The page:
The tick-borne disease Rocky Mountain Spotted Fever (RMSF) is found in dogs across the United States. The condition can cause symptoms ranging from mild to potentially life-threatening. Our Greensboro vets offer advice on symptoms, treatment and prevention.
What is Rocky Mountain Spotted Fever in dogs?
The intracellular parasite rickettsia rickettsii causes this acute, tick-borne disease. Dogs can contract RMSF if an infected Rocky Mountain wood tick, American dog tick or brown dog tick attaches itself to your dog for more than 10 hours.
However, a tick can transmit the disease in as little as 10 minutes after attaching if it has already fed. Most cases of RMSF are found in southern Atlantic states, southern New England coastal states, areas of the mid-Atlantic and western central states.
Signs & Symptoms of Rocky Mountain Spotted Fever in Dogs
Between 2 and 14 days after your dog has been bitten by an infected tick, he or she will start to experience signs and symptoms of Rocky Mountain Spotted Fever. Symptoms can vary drastically and be associated with other conditions, so it’s helpful if you can tell your vet when your pup may have been exposed to infected ticks.
Common signs and symptoms of Rocky Mountain Spotted Fever include:
- Reduced or poor appetite
- Pain in abdomen or joints
- Enlarged lymph nodes
- Discharge from nose or eyes
- Swelling in face or legs
Some dogs (up to one-third) that have contracted the disease will experience symptoms associated with function of their central nervous systems, including weakness, seizures, spinal pain, lack of voluntary coordination of muscle movements, and balance problems. Approximately 20 percent may experience tiny hemorrhages in their skin.
Rocky Mountain Spotted Fever can impact any organ in your dog’s body, and symptoms may range from mild to severe. Some cases may be life-threatening.
How do vets diagnose Rocky Mountain Spotted Fever?
Your veterinarian will examine your dog for any of the symptoms listed above and may complete a series of diagnostic tests, including x-rays, urinalysis and basic blood tests.
An abnormal complete blood count (CBC) or white blood cell counts, or low numbers of red blood cells (anemia) and platelets can point to Rocky Mountain Spotted Fever.
At Friendly Animal Clinic, we have advanced diagnostic veterinary technology, an in-house lab and an onsite pharmacy so we can provide efficient care, accurate diagnoses and same-day test results for pets in the Greensboro and Guilford College area.
Our veterinary team can also recommend internal medicine procedures or treatments based on your pet’s diagnosis and individual requirements.
How do vets treat this condition?
Antibiotics are the most commonly prescribed treatment for dogs diagnosed with Rocky Mountain Spotted Fever. While most dogs will respond to treatment within 24 to 48 hours, dogs suffering from severe cases of this condition may not respond to treatment at all.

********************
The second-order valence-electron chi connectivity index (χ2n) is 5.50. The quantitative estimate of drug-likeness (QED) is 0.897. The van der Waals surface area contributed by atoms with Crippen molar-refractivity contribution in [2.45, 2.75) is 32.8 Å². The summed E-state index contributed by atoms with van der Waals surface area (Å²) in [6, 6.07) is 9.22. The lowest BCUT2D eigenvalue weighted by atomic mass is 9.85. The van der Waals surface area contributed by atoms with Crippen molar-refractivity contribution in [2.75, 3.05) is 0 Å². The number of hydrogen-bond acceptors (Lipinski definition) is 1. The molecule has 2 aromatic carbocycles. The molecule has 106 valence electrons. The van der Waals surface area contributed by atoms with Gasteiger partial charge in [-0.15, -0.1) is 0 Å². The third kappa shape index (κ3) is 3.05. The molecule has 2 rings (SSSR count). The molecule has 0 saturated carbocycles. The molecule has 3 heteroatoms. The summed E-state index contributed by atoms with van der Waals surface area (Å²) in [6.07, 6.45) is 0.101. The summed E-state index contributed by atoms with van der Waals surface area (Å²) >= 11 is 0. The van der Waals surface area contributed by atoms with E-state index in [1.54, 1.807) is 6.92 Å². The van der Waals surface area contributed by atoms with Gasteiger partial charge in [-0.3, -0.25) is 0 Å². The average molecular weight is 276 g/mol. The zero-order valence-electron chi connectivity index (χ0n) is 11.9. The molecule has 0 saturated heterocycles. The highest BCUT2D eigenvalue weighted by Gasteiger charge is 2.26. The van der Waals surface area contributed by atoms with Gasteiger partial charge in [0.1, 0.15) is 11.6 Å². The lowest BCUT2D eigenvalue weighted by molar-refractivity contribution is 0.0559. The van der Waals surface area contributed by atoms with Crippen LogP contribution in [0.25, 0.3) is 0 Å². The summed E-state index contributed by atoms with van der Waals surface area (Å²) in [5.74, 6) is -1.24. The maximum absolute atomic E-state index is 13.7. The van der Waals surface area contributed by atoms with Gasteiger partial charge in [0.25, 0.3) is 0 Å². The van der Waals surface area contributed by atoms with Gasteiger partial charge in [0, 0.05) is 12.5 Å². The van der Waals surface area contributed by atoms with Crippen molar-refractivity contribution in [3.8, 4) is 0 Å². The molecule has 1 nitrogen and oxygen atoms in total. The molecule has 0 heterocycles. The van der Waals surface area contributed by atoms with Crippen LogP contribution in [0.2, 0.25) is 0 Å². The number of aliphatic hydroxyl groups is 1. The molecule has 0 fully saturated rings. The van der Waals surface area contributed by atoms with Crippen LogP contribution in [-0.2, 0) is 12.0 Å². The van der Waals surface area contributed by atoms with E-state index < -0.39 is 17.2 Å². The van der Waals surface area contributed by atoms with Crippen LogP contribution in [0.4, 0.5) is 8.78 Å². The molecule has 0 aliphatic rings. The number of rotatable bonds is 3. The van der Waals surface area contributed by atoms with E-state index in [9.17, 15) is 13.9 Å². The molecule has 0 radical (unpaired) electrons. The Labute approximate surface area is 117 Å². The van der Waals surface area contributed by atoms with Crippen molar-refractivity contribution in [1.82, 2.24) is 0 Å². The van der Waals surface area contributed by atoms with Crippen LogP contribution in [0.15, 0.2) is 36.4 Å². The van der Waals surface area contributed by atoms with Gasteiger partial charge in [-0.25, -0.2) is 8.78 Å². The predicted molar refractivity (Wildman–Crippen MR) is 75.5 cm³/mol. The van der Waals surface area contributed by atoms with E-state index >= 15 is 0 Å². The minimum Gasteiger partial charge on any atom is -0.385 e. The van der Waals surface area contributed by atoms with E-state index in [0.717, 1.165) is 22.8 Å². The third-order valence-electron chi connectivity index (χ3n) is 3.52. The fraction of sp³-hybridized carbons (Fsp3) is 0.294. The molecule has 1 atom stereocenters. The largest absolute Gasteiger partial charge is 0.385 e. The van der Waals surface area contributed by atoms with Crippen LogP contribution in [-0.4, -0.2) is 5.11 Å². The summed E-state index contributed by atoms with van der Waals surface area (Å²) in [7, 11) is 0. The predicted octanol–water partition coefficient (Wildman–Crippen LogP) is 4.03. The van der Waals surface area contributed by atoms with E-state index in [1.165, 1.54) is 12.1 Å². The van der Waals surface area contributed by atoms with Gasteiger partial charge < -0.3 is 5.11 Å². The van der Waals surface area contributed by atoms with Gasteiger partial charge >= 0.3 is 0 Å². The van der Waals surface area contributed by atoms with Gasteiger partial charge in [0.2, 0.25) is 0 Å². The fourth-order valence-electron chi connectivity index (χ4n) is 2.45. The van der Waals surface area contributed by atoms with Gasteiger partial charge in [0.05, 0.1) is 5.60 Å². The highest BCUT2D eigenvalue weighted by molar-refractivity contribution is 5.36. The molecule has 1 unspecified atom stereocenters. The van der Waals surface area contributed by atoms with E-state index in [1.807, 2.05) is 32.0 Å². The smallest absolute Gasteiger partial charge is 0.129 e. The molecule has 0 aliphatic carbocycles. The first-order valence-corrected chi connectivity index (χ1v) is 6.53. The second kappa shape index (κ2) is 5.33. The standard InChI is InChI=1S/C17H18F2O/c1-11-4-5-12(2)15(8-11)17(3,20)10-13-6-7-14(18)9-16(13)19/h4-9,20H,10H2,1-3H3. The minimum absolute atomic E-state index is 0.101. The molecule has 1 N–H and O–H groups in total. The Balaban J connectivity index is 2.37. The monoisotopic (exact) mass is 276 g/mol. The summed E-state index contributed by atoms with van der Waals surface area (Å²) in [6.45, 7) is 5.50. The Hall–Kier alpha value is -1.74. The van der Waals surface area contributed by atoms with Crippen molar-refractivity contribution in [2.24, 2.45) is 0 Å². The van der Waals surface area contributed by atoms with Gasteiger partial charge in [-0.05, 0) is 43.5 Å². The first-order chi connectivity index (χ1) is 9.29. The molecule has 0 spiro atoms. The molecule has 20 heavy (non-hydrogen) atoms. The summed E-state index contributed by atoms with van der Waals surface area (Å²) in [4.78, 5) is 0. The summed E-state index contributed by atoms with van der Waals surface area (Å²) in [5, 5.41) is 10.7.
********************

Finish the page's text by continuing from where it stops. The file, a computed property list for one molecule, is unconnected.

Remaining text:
Common antibiotics include minocycline, doxycycline and tetracycline. In some cases, if a dog is experiencing anemia, a blood transfusion or other supportive therapies may be prescribed.
What is the prognosis for Rocky Mountain Spotted Fever?
As long as RMSF is effectively diagnosed and treated early, prognosis is generally good, with few complications to disrupt recovery. In many cases, a dog will be immune to the disease for life after infection has cleared.
However, dogs suffering from more advanced cases of the disease may be at higher risk for complications such as coagulopathies, neurological diseases, kidney disease and vasculitis. These cases can result in severe complications arising and a less clear prognosis.
How can I prevent my dog from getting Rocky Mountain Spotted Fever?
Start by limiting your dog’s exposure to ticks and areas where ticks are popular, especially throughout peak tick season, which runs March through October.
If your dog has visited areas where ticks are known together, closely inspect their fur upon returning home - the sooner a tick is found and removed after it attaches to your dog, the better the chance that the parasite will not have had the chance to infect your pet.
Remember: Wear gloves when removing ticks to avoid being infected via open cuts or scratches on your hand. Keep a tick removal kit handy to make removing ticks faster and safer for you and your dog - these are inexpensive and can be found at vet’s offices and pet stores.
Apply tick prevention medications throughout the year to protect your dog against many tick-borne diseases, including Rocky Mountain Spotted Fever, canine ehrlichiosis, Lyme Disease or canine babesiosis. Contact your vet to learn more about preventing parasites.
Note: The advice provided in this post is intended for informational purposes and does not constitute medical advice regarding pets. For an accurate diagnosis of your pet's condition, please make an appointment with your vet.
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